Q: What do you do when a guest responds to an RSVP with a plus one and you didn’t invite a plus one?

 

A: It depends on the type of event and the identity of the plus one.

If it’s a seated dinner or reception where there is limited space and a seating assignment, you can say, “I’m so sorry, but this is a more structured event, and there is no room for plus ones.” But if it’s a cocktail or dinner party, you should be able to fit in one more person.

Also weigh how important that plus one is to the guest and to you. If it’s a small gathering and your invited guest is bringing a random friend you don’t know, it is definitely OK to say no because the additional person is not meaningful to your life. On the other hand, if the extra person is the guest’s longtime partner or an out-of-town family member, keep in mind that saying no also might cause the guest to decline.

MARC SIEVERS, entertaining expert and cookbook author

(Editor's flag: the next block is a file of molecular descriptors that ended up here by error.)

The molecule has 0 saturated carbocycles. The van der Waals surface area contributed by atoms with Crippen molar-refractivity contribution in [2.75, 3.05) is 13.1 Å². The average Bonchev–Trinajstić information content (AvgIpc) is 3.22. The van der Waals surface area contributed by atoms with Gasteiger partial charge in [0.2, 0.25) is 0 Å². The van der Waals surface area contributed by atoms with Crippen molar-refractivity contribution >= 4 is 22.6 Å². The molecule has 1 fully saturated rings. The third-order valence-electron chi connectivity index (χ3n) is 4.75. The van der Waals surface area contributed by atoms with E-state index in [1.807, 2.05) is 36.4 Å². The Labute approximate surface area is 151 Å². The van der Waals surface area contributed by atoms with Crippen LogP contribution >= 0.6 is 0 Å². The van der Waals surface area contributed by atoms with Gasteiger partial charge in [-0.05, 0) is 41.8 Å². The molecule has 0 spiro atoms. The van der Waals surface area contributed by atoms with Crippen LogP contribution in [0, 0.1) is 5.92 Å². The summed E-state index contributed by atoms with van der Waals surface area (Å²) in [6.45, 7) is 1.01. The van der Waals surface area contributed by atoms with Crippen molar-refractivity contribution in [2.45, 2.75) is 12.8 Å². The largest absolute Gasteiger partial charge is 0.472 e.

A: If you have flexibility on head count and want to avoid an uncomfortable situation, just let it go and make accommodations for the uninvited extra.

Yes, your guest should have realized a plus one wasn’t an option, but not everyone pays close attention to an invitation. They often note the day, time and location and ignore everything else (such as instructions on preferred attire). Although you might have an urge to give the guest a call and deliver a lecture on etiquette, you’ll be able to better preserve your relationship by letting it go.

If you don’t have any flexibility to add people, let your guest know. Be sure your tone isn’t defensive — delivery is everything. Politely say, “Unfortunately, your desire to bring a guest can’t be accommodated this time, but I am looking forward to seeing you at the event.”

TORI TAIT, entertaining expert at ThoughtfullySimple.com